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The new Rolls-Royce Wraith is shown during the press day at the 83rd Geneva International Motor Show in Geneva, Switzerland, Wednesday, March 6, 2013. (SANDRO CAMPARDO/AP Photo)
The new Rolls-Royce Wraith is shown during the press day at the 83rd Geneva International Motor Show in Geneva, Switzerland, Wednesday, March 6, 2013. (SANDRO CAMPARDO/AP Photo)

Driving It Home

Listed: The good, the bad and the ugly at the Geneva auto show Add to ...

And so another Geneva auto show opens to the public after two press preview days. I walked the seven halls of the Palexpo exhibition centre for both those days and can now share my thoughts on the ugly, the bad and the good.

The Ugly:

Rolls-Royce Wraith. In a word, this coupe version of the Ghost sedan is tasteless. In two words: utterly tasteless. What we have here is a big block of a two-door car. Overwrought and overdone. From my perspective it should be over and out for this one. The Wraith is a car for the sadly insecure rich man who is desperate to compensate for serious inadequacies in other parts of his life.

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Who would buy such a car? The answer was shown in a high-definition video looping on Rolls’ stand. The video depicts a stunningly attractive women enthralled by a scruffy-looking man as he climbs into the Wraith and drives away, completely oblivious to her imploring looks of anguish. He leaves her at the curbside without so much as acknowledging her presence. She is shocked and she should be. He might at least have given her a wave as he roared off.

The Bad:

Opel Cascada. General Motors’ Opel and Vauxhall brands are lost. Truly lost. GM’s Opel subsidiary has not made a nickel for years and years. It has, in fact, bled billions over the past decade. Going into the Geneva show we were told to expect more exciting news about future Opel products. The Cascada is a hardtop convertible and it’s not very exciting at all. Like all of its ilk, the Cascada has big cutlines around its big rear end – both of which are necessary, apparently, to allow for the hardtop roof to fold away. Convertibles with big bums are not terribly appealing.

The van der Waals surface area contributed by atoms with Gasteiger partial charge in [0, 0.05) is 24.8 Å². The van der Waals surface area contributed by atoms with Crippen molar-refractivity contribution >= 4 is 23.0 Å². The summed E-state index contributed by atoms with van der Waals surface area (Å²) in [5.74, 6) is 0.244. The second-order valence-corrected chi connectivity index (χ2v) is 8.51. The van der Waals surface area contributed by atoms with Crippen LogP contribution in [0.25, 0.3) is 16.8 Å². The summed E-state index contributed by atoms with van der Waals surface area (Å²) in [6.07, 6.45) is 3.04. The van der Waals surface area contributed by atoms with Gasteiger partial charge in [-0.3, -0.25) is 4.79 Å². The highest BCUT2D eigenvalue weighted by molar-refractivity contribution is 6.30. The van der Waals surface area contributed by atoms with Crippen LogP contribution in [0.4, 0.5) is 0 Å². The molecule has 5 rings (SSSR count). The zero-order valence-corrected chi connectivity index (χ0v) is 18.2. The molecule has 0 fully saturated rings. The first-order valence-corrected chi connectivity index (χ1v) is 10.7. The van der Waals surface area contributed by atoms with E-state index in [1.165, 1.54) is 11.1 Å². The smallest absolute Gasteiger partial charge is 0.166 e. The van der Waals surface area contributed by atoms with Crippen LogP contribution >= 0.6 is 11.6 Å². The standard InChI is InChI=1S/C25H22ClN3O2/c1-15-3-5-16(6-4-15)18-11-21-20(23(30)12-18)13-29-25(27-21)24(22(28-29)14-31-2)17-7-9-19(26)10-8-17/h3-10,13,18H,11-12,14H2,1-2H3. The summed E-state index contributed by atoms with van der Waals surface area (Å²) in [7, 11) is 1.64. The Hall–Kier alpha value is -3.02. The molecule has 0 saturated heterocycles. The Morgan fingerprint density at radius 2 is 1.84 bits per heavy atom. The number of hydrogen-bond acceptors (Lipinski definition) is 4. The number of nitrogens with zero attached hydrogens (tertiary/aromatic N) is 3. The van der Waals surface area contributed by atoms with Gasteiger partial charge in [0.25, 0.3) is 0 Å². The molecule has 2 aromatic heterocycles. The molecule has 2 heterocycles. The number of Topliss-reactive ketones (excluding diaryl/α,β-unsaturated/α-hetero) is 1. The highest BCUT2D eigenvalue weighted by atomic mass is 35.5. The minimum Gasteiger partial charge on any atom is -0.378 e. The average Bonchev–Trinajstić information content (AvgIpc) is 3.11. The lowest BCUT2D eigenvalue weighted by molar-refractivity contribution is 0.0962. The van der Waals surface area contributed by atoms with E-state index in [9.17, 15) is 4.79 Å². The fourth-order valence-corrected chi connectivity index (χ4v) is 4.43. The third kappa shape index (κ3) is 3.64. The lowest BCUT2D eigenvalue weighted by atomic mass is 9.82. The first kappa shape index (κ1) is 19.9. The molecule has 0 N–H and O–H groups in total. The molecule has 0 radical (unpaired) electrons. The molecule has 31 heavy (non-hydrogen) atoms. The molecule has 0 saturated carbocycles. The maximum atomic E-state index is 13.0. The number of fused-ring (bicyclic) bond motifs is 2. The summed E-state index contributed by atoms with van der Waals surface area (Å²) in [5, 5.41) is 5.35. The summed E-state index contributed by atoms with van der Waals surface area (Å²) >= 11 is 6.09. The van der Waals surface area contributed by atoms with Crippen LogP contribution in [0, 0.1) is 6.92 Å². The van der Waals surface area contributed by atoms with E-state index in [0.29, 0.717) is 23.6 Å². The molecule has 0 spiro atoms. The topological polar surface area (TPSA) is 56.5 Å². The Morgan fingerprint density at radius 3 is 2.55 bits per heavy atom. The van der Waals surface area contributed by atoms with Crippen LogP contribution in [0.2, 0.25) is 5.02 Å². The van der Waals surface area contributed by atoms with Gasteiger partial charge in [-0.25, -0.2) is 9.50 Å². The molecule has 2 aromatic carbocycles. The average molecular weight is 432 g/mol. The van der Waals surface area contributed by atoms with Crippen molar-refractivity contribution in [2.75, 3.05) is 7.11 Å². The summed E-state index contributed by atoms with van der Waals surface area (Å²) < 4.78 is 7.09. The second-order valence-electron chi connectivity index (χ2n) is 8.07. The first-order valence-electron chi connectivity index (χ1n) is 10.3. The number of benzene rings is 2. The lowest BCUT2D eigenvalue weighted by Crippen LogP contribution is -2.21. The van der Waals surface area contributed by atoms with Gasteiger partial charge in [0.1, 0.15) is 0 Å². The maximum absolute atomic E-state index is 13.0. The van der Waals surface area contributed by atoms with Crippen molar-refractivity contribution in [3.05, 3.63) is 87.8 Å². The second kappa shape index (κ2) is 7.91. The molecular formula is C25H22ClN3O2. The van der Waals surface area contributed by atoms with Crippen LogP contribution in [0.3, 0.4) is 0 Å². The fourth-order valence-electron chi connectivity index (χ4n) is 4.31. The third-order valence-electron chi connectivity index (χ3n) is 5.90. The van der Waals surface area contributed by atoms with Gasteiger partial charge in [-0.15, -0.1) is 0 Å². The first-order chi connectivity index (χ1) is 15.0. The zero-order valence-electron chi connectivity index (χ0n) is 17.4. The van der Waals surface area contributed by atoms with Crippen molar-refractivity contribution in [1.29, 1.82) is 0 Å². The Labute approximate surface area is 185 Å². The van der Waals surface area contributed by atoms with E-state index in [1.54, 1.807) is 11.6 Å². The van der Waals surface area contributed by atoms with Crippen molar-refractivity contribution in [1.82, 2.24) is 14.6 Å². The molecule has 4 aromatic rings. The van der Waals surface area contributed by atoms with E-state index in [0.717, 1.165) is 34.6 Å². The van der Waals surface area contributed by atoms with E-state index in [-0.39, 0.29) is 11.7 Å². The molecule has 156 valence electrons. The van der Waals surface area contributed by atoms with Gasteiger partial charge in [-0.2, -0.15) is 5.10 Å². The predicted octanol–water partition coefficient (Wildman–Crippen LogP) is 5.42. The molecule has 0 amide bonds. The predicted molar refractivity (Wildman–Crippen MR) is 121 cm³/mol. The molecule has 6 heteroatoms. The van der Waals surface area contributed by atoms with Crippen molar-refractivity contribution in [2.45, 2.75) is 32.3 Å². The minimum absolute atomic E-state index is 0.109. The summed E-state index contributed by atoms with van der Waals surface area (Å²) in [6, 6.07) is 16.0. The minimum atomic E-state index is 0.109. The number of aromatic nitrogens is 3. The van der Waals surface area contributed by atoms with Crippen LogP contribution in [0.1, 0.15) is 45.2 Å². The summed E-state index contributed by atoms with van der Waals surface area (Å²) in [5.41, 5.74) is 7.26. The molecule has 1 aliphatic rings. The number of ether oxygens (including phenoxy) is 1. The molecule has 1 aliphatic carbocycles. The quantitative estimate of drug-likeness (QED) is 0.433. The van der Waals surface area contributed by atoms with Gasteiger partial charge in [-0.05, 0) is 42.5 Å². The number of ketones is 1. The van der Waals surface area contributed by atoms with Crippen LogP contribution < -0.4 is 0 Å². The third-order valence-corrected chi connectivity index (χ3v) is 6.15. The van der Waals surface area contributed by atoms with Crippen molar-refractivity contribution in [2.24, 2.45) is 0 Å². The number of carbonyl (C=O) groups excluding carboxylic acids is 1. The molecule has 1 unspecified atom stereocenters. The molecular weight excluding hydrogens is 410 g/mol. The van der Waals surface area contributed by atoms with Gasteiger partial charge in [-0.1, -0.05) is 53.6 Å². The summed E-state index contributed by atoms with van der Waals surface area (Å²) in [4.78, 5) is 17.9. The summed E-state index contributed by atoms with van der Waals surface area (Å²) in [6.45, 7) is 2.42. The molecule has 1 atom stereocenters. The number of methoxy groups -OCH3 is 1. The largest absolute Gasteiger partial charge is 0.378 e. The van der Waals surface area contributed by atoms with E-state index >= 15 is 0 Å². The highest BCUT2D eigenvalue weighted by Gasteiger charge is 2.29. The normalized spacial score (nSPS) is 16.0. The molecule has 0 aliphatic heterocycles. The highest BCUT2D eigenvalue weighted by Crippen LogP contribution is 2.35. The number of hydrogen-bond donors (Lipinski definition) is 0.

Ferrari LaFerrari: Yes, yes, we’ve been told that the F150 hybrid was sold out before it even had its global debut here in Geneva. So what? So what if 499 fat cats are willing to spend a million or so euros on a 900-horsepower sports car with V-12 AND an electric motor? This Enzo replacement just looks…off. It’s not well-balanced and it lacks good proportions. It is as if the designers tried too hard. Less is often more, but this is a lesson super car makers cannot seem to embrace these days.

Qoros 3: This compact sedan is not quite good enough to compete in a sophisticated car market like Europe’s. The styling is unoriginal and not all the details look ready for prime time. Maybe the production model destined for European and Chinese showrooms will be just a little better.

The Good:

Opel Adam Rocks: Here we have an Opel concept car that should become a production model, one aimed to compete against the Fiat 500C convertible. The Adam hatchback on which it is based is a winner, too. But minicars from high-cost Germany are not going to save Opel from losing billions more before the latest restructuring gets to work fixing Opel’s money-losing ways.

Alfa Romeo 4C: This rear-drive coupe seats two and is delicious. We are led to believe that Alfa, Fiat’s sporty brand, is coming to North America this year and this coupe will be in the vanguard of invasion. Alas, reports say it will be priced at more than $80,000.

Corvette Stingray convertible: Some purists may not like it, arguing that the last great Stingray was the 1963 model. Those how cannot bring themselves to admire the greatness of this Stingray ragtop are old guys with white hair, missing teeth and they show up at Corvette club meetings in tie-dyed T-shirts. Those are not my sentiments, by the way. They are those of a top designer I bumped into at the Chevy stand in Geneva. Harsh? A little. But you get the point. It’s time to move on, to make a ‘Vette for a younger audience, one living and thriving in the 21st century. Love this car.

Volkswagen Golf GTI: VW is adding market share in Europe and making money around the world. This is a good example of why. The next GTI, which we won’t get in Canada until next year, is wonderfully well proportioned and promises to deliver sophisticated driving manners. Can’t wait to get behind the wheel.

BMW 3-Series GT: Slick. That’s what comes to mind here. Based on the 3-Series Touring station wagon, the GT has a tall seating position and an active rear spoiler. Nicely done and due in showrooms this June.

Bentley Flying Spur: VW’s ultra-luxury brand is about to introduce a new, second-generation version of the Flying Spur. Low and wide, the Flying Spur looks muscular and bold. The twin-turbo W-12 engine is rated at more than 600 horsepower which should be more than enough to get this four-door monster moving.

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